For thousands of years, Wolastoqiyik lived with the river, the sea, the animals, the land and the trees in a respectful way. This interrelationship worked for everything and everyone living. In this way of life, all that was needed for survival was there in the valley and Wolastoq for which they named themselves.

Food was gathered, grown and hunted in the forest. It was fished in the brooks, river and sea. The tools, traps and weapons needed for these activities were made by skilled hands, taught for generations by other skilled hands. The transportation to these activity places was made possible by birch-bark canoes, also made by those skilled hands. They used, not just the birch, but also cedar, maple, and spruce to make this vehicle. The canoe maker exemplified how diverse materials were used to their best advantage.

Hands which transformed the materials from nature into usable objects reflected the philosophy that everything had a purpose. Purposeful objects however did not have to be plain and ordinary. Nature itself was beautiful. Created objects could also be that way. Numerous patterns and colors were chosen from the world around. Some of them became family, group or tribal designs.

The enduring quality of created objects was also of prime importance. It ensured that resources were not exploited, or time and materials wasted. Taking only what was needed honored the land.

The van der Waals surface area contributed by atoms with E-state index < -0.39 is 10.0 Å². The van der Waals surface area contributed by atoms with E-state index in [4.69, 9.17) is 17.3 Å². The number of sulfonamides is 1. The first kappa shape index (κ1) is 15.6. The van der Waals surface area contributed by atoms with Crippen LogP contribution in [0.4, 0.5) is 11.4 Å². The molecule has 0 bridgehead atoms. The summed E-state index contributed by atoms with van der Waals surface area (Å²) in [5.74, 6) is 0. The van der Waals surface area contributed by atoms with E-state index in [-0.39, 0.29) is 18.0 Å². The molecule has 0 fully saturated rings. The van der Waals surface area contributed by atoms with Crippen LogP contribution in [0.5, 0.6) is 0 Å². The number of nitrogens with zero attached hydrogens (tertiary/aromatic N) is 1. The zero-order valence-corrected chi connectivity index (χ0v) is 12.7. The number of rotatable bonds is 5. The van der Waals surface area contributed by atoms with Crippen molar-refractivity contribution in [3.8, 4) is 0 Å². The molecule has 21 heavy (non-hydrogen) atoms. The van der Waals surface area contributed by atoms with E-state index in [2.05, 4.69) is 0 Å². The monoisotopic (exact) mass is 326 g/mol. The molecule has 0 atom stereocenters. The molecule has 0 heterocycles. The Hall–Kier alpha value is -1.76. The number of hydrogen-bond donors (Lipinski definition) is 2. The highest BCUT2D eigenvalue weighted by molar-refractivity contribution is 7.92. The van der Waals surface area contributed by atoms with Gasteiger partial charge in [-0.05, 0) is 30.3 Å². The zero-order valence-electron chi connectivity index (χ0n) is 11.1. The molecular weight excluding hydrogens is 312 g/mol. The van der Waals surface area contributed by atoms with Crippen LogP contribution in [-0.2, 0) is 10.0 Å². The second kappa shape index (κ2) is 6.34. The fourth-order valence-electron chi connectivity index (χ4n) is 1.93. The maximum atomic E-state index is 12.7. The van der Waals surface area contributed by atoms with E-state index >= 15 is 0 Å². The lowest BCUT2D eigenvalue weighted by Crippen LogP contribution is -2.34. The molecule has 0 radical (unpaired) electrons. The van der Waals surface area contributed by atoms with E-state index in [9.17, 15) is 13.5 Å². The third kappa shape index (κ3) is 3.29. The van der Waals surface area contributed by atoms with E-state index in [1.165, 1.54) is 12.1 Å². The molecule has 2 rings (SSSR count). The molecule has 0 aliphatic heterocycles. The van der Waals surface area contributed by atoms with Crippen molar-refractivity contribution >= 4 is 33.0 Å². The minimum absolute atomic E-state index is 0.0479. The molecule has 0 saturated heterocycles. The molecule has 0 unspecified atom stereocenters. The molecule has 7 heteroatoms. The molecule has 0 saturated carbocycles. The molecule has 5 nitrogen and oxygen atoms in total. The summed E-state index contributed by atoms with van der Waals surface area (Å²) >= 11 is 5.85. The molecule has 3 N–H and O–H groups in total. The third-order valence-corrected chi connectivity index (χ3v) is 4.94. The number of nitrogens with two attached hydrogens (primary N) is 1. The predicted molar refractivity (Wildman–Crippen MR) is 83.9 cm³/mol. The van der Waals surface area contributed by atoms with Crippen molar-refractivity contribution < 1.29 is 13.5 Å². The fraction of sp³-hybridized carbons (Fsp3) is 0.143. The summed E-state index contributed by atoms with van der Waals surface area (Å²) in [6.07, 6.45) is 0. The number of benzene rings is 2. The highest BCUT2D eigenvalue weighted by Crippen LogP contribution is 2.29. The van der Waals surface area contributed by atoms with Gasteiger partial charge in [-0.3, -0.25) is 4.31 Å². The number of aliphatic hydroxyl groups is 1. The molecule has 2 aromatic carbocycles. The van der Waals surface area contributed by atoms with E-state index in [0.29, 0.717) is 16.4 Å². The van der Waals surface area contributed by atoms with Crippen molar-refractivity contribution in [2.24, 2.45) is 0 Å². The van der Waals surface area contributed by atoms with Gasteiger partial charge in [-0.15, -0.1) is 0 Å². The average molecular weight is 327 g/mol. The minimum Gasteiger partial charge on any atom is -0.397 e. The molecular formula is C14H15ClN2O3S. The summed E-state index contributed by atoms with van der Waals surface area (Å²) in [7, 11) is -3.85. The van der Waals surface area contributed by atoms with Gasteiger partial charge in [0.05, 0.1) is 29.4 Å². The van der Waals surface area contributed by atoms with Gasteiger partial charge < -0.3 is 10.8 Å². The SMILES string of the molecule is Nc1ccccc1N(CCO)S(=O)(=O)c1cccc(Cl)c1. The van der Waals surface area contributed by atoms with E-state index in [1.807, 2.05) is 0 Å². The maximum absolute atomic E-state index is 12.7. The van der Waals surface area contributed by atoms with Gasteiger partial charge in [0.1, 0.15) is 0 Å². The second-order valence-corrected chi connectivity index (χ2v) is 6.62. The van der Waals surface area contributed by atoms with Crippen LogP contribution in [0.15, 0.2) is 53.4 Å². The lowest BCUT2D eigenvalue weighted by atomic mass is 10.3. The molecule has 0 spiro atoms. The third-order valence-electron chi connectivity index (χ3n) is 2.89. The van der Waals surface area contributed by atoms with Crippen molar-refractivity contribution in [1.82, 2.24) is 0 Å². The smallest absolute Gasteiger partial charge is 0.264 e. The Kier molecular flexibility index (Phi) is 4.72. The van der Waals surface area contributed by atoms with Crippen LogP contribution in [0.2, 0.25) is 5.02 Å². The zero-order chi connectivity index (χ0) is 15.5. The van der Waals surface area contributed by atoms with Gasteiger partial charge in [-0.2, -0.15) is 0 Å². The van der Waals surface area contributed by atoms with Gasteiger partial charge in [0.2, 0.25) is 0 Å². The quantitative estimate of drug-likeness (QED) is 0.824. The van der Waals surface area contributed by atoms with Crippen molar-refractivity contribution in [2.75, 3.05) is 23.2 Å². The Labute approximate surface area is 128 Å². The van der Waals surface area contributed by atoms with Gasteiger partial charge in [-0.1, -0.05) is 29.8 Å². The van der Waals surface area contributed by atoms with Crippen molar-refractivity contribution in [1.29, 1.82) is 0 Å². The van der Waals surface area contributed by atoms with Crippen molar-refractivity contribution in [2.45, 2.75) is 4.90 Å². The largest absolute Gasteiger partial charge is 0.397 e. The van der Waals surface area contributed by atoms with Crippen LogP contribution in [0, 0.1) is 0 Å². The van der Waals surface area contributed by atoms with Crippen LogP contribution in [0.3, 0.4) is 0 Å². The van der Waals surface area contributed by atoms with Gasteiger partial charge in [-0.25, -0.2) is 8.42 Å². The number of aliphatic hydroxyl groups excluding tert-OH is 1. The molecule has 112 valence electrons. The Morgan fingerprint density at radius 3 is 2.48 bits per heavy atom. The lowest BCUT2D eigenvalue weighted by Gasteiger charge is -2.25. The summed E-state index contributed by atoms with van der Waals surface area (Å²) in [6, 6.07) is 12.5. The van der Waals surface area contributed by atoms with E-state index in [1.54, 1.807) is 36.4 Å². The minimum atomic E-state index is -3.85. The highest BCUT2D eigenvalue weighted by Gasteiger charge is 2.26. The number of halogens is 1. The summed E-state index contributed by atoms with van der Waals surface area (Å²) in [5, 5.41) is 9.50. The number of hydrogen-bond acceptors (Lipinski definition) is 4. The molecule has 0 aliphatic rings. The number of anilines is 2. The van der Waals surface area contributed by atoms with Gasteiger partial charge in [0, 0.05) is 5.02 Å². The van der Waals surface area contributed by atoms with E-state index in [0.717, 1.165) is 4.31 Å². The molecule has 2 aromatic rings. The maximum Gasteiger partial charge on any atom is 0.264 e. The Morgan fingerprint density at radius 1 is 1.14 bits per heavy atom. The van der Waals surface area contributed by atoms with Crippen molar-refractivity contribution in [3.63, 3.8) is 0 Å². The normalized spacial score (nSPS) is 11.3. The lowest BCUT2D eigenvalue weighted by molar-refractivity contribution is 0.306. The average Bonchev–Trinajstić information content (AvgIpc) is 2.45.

The relationship to animals was similar, but because the animal had to die, ceremonies of prayer and offerings were made to its spirit. Right relationship; from the hunter to the consumer, and from the creator to the wearer; had to exist. No waste occurred and unusable parts were returned to the Earth in gratitude. All had to flow with the creative force of the universe.

Even today, that is true. Handling the natural spirit was, and still is, an honor. The way of life changed, so did the needs of the people. No longer are the trees and animals so important to Wolastoq survival. Today’s creations are more aesthetic. The crafts-people and artists of today are, however rediscovering and reintegrating those enduring values held by the ancestors. The baskets are functional and beautiful. The beadwork is as colorful and harmonious as Creator’s web of life, and like the wampum of the past, each bead holds a prayer. Ancestral designs still inspire today’s birchbark craftsman to carry the same message to the future…. “We are Wolastoq”.
In The Spirit of Mother Earth
Schmidt, Jeremy
1994 McQuiston & McQuiston
San Francisco

Expressive Culture
Akwe: Kon Journal
1994 Cornell University
Vol. XI, Nos 3 & 4, Ithaca; New York

Unbroken Circles
Northeast Indian Quarterly 1990
VII, No 4, Winter

Encyclopedia of American Indian Costume
Paternak, Josephine
1994 WW Norton & Co. Inc.
New York; New York

The Sacred
Beck, Peggy V; Francisco, Nia; Walters, Anna Lee
1977 Navajo Community College Press
Tsaile, Arizona

The Wabenakis of Maine & the Maritimes
1989 American Friends Committee

Gwen Bear
c. 2007
© 2007, New Brunswick Museum. All Rights Reserved.

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